Legislative Lowdown: Continuous Gimmickry
As Americans become increasingly skeptical of government, those in power are looking for new ways to describe the same failing policies that are making them unpopular. Repackaging may work for cereals or Hollywood stars, but informed citizens won’t be fooled by such gimmickry when it comes to government spending, taxes, health care and energy policy.
Big Government Stimulus, Again
Last week, President Obama touted the results of his now $862 billion stimulus. He used the failed program’s one-year anniversary to belittle those who opposed it and, at the same time, call for another round of stimulus spending. Despite numerous signs to the contrary, and increasing public anxiety over our nation’s exploding debt, the president and his allies in Congress want to keep spending until they get it right.
This week, the Senate will take up the House-passed $154 billion stimulus, which will serve as a vehicle for a stimulus plan drafted by Senate Majority Leader Harry Reid (D-NV). That $15 billion package has generated bipartisan criticism, in part because Reid spurned a bipartisan, though not exactly conservative, stimulus plan crafted by Senators Max Baucus (D-MT) and Chuck Grassley (R-IA). Interestingly, Reid initially supported the deal, prompting Grassley to say, “Senator Reid decided that it was more important to play political games than actually saving and creating jobs in the private sector.”
If the first stimulus was so successful, why is another stimulus necessary so quickly? And if the first stimulus failed, why would a smaller version of the same failed policies succeed this time?
Of course, any stimulus that relies on government spending and intervention will fail. Instead, Congress should focus on creating a business and investment environment that isn’t burdened by excessive regulation and the looming threats of energy taxes, reckless spending, tax increases and a massive restructuring of our health care system. House Minority Whip Eric Cantor (R-VA) has laid out a plan that would do just that.
Health Care Summit
On Thursday, Congressional Republicans will join the president and fellow Democrats for a much-touted “bipartisan” summit on health care. Even though voters oppose Obamacare, the president has shown no indication he wants to start over and take a more conservative approach. Instead, Obama’s likely to use the media event as an opportunity to highlight “conservative” ideas buried in the House- and Senate-passed bills. Unfortunately, most of those ideas — interstate commerce, tax credit, co-ops, etc. — are conservative in name only. Rhetoric may work on the campaign trail, but details matter when it comes to policy. Unfortunately, Obamacare is dead wrong on the policy details.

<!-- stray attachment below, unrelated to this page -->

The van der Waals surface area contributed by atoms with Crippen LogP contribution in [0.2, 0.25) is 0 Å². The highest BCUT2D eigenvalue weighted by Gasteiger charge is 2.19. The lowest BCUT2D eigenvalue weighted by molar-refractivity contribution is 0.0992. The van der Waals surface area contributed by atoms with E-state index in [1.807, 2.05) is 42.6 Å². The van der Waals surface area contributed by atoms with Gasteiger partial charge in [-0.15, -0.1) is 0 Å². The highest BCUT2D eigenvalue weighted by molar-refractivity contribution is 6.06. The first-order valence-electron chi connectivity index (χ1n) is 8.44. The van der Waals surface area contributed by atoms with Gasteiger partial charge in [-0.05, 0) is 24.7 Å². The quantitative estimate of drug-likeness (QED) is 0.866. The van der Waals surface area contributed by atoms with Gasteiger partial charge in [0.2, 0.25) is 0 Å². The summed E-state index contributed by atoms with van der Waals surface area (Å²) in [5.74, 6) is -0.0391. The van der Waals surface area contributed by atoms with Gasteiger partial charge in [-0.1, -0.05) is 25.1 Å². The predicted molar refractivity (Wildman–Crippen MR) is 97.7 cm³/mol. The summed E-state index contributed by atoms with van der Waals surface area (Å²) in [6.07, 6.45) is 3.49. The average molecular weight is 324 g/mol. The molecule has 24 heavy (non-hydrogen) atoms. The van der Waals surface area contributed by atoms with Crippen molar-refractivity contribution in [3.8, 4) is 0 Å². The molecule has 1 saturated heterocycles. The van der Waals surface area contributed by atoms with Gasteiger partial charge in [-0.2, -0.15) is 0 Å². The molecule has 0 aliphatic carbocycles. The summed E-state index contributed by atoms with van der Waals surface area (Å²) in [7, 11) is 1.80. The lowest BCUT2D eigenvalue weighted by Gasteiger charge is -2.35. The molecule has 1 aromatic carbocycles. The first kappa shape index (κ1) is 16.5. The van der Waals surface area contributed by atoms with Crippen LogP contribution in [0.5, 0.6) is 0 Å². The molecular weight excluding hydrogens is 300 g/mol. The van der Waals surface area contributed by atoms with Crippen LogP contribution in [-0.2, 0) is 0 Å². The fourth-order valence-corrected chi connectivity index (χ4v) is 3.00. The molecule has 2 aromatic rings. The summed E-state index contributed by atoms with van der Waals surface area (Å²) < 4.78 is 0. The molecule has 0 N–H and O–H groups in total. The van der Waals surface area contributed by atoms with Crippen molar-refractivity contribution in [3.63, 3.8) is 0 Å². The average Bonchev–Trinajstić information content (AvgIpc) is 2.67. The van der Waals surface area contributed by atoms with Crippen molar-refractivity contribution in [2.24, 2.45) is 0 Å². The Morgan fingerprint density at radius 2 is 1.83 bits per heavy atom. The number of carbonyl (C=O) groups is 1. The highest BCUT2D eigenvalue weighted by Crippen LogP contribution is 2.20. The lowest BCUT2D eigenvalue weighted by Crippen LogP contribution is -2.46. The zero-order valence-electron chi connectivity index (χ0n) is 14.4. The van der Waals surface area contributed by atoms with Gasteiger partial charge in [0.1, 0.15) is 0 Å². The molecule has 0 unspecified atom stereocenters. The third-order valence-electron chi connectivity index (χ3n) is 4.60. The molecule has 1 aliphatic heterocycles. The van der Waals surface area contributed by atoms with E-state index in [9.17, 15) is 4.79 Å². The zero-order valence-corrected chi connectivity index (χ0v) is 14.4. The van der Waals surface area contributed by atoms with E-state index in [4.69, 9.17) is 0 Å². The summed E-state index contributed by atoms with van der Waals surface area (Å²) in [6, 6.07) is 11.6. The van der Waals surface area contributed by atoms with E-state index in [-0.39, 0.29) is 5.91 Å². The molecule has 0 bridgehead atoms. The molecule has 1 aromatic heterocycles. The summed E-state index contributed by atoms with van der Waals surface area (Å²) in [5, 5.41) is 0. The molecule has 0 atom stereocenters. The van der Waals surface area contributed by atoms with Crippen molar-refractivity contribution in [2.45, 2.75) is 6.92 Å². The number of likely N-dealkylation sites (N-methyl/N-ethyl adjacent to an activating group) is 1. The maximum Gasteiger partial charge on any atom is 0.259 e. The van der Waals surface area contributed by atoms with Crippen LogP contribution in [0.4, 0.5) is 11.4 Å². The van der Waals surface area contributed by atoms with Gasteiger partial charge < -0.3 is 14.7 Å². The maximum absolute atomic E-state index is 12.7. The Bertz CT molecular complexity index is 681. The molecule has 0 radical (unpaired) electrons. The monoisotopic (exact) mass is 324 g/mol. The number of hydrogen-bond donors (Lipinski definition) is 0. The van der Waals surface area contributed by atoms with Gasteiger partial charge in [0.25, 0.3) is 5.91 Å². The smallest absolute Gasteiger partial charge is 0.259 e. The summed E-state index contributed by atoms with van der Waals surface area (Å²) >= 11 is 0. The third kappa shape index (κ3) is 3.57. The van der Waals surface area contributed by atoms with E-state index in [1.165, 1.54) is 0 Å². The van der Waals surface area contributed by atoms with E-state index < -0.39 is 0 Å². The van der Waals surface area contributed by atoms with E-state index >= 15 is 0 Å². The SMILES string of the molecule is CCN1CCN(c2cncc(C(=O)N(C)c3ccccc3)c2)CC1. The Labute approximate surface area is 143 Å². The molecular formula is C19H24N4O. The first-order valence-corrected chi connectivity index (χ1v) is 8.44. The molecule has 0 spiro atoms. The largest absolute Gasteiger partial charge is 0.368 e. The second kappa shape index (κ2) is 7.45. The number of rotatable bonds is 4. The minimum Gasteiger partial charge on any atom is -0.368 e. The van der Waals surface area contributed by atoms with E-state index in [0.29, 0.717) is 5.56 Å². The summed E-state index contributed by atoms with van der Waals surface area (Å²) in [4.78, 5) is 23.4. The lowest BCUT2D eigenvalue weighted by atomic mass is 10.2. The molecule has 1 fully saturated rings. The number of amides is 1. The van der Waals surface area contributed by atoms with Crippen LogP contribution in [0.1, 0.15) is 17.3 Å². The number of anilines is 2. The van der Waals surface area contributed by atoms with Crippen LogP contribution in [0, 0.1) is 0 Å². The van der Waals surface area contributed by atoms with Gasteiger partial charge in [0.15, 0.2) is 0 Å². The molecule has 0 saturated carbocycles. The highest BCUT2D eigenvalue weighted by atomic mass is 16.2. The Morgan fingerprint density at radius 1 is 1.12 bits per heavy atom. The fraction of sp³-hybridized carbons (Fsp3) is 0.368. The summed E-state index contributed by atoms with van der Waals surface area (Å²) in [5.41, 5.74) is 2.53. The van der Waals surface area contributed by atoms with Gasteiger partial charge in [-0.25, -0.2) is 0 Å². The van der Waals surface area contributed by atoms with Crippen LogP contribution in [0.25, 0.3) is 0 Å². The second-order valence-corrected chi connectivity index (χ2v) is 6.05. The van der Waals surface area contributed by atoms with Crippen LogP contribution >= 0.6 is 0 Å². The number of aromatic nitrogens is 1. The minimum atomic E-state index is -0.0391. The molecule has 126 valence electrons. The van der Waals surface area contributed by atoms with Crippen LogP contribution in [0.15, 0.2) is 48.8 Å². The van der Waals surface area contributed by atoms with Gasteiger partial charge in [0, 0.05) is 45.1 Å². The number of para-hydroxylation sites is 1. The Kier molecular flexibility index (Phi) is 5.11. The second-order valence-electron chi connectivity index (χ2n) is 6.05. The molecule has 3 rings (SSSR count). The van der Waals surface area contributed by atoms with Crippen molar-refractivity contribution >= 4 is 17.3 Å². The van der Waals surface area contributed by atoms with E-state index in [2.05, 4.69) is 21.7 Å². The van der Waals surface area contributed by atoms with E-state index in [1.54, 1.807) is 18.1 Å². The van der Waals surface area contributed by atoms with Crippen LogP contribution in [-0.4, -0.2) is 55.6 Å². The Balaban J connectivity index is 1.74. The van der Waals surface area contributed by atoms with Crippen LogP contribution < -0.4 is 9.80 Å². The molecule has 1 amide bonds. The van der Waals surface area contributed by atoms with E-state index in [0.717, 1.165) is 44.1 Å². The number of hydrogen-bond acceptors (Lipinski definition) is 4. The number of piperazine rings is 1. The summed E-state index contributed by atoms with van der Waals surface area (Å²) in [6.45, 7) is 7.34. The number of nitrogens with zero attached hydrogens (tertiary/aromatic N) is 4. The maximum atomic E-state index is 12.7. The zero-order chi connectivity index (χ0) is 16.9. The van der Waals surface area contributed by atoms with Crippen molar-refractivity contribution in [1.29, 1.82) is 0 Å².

Congressman Chris Van Hollen (D-MD) said last week, “The House and the Senate have been very close to completing an agreement, but the president wanted to take this opportunity to circle back with our Republican colleagues and give them one more chance.” One more chance to do what? Support a proposal that 60 percent of Americans tell pollsters should be scrapped completely? The president will give conservatives a false choice. Responsible policymakers are unlikely to fall for it.
A New Assault on the American Economy
Cap-and-trade appears dead. The Environmental Protection Agency’s attempt to impose a hidden energy tax is being met with fierce resistance. And the “settled science” of global warming is now being questioned because of Climategate. However, Americans are about to be introduced to a new term of global warming art: CLEAN ENERGY STANDARD. Sen. Lindsey Graham (R-SC) is floating a proposal that would mandate a certain percentage of our nation’s energy come from “clean energy.” While there’s nothing inherently wrong with clean energy, mandating the use of any type of energy is bad public policy.
Included in Graham’s definition of “clean energy” is new nuclear power. President Obama is making a similar calculation. He’s offered loan guarantees for new nuclear power plants, hoping that will convince skeptical lawmakers to join his climate-change crusade.
Yet while they’re touting nuclear power as a solution, neither Graham nor Obama has addressed the key hurdles facing the industry. In fact, the President wants to defund Yucca Mountain, which is supposed to be a permanent storage area for nuclear waste. Equally as important (if nuclear is to succeed in a free-market) is the need to make the regulatory process more efficient. Of course, a mandate to use certain types of energy is very different from the free market. A clean energy standard is just another gimmick to increase the price of energy sources that emit carbon dioxide.
America needs an effective energy policy. According to the Congressional Research Service, “the United States remains among the top nations in proved reserves of all fossil fuels taken together.” In other words, our country has tremendous sources of domestic energy available. If policymakers are interested in creating jobs, they should make those resources accessible. Once again, conservatives have answers. The “No Cost Stimulus” introduced by Senator David Vitter (R-LA) and Representative Rob Bishop (R-UT) would open up domestic exploration, cut the red tape and create jobs that don’t need to be subsidized by taxpayers.